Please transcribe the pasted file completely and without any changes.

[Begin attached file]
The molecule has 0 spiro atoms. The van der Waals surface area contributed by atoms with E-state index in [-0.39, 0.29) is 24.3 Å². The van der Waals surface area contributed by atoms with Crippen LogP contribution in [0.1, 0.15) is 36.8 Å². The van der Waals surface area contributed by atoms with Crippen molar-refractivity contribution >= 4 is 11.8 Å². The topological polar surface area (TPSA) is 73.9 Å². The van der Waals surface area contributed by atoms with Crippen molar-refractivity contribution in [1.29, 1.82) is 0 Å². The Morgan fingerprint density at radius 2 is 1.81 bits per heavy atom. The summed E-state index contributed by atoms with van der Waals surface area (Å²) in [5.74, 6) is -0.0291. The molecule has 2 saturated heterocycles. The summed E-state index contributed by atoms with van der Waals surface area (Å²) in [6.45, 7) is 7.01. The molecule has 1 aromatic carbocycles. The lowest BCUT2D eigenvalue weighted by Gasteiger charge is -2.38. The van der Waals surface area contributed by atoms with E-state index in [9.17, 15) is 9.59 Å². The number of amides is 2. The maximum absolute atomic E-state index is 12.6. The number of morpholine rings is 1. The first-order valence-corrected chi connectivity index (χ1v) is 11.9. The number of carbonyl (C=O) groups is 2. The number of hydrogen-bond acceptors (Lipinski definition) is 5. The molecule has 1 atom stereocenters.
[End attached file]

The molecule has 0 spiro atoms. The van der Waals surface area contributed by atoms with E-state index in [-0.39, 0.29) is 24.3 Å². The van der Waals surface area contributed by atoms with Crippen LogP contribution in [0.1, 0.15) is 36.8 Å². The van der Waals surface area contributed by atoms with Crippen molar-refractivity contribution >= 4 is 11.8 Å². The topological polar surface area (TPSA) is 73.9 Å². The van der Waals surface area contributed by atoms with Crippen molar-refractivity contribution in [1.29, 1.82) is 0 Å². The Morgan fingerprint density at radius 2 is 1.81 bits per heavy atom. The summed E-state index contributed by atoms with van der Waals surface area (Å²) in [5.74, 6) is -0.0291. The molecule has 2 saturated heterocycles. The summed E-state index contributed by atoms with van der Waals surface area (Å²) in [6.45, 7) is 7.01. The molecule has 1 aromatic carbocycles. The lowest BCUT2D eigenvalue weighted by Gasteiger charge is -2.38. The van der Waals surface area contributed by atoms with E-state index in [9.17, 15) is 9.59 Å². The number of amides is 2. The maximum absolute atomic E-state index is 12.6. The number of morpholine rings is 1. The first-order valence-corrected chi connectivity index (χ1v) is 11.9. The number of carbonyl (C=O) groups is 2. The number of hydrogen-bond acceptors (Lipinski definition) is 5. The molecule has 1 atom stereocenters.